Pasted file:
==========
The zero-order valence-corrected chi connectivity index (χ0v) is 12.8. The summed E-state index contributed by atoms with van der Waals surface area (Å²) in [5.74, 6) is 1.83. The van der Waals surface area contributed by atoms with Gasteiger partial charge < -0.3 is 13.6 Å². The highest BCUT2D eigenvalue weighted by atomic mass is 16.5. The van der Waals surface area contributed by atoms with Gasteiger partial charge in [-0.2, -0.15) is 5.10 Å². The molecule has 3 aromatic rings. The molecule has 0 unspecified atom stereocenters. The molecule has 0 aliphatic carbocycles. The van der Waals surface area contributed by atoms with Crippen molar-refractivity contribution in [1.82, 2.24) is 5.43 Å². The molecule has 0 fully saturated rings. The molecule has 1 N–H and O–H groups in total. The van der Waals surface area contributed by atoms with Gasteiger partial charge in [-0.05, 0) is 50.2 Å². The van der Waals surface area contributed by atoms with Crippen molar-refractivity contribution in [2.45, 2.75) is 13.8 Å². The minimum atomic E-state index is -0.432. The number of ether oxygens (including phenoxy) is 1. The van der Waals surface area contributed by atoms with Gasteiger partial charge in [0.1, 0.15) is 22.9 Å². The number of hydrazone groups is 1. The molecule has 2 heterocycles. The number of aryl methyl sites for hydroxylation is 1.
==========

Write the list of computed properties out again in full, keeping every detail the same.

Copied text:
The zero-order valence-corrected chi connectivity index (χ0v) is 12.8. The summed E-state index contributed by atoms with van der Waals surface area (Å²) in [5.74, 6) is 1.83. The van der Waals surface area contributed by atoms with Gasteiger partial charge < -0.3 is 13.6 Å². The highest BCUT2D eigenvalue weighted by atomic mass is 16.5. The van der Waals surface area contributed by atoms with Gasteiger partial charge in [-0.2, -0.15) is 5.10 Å². The molecule has 3 aromatic rings. The molecule has 0 unspecified atom stereocenters. The molecule has 0 aliphatic carbocycles. The van der Waals surface area contributed by atoms with Crippen molar-refractivity contribution in [1.82, 2.24) is 5.43 Å². The molecule has 0 fully saturated rings. The molecule has 1 N–H and O–H groups in total. The van der Waals surface area contributed by atoms with Gasteiger partial charge in [-0.05, 0) is 50.2 Å². The van der Waals surface area contributed by atoms with Crippen molar-refractivity contribution in [2.45, 2.75) is 13.8 Å². The minimum atomic E-state index is -0.432. The number of ether oxygens (including phenoxy) is 1. The van der Waals surface area contributed by atoms with Gasteiger partial charge in [0.1, 0.15) is 22.9 Å². The number of hydrazone groups is 1. The molecule has 2 heterocycles. The number of aryl methyl sites for hydroxylation is 1.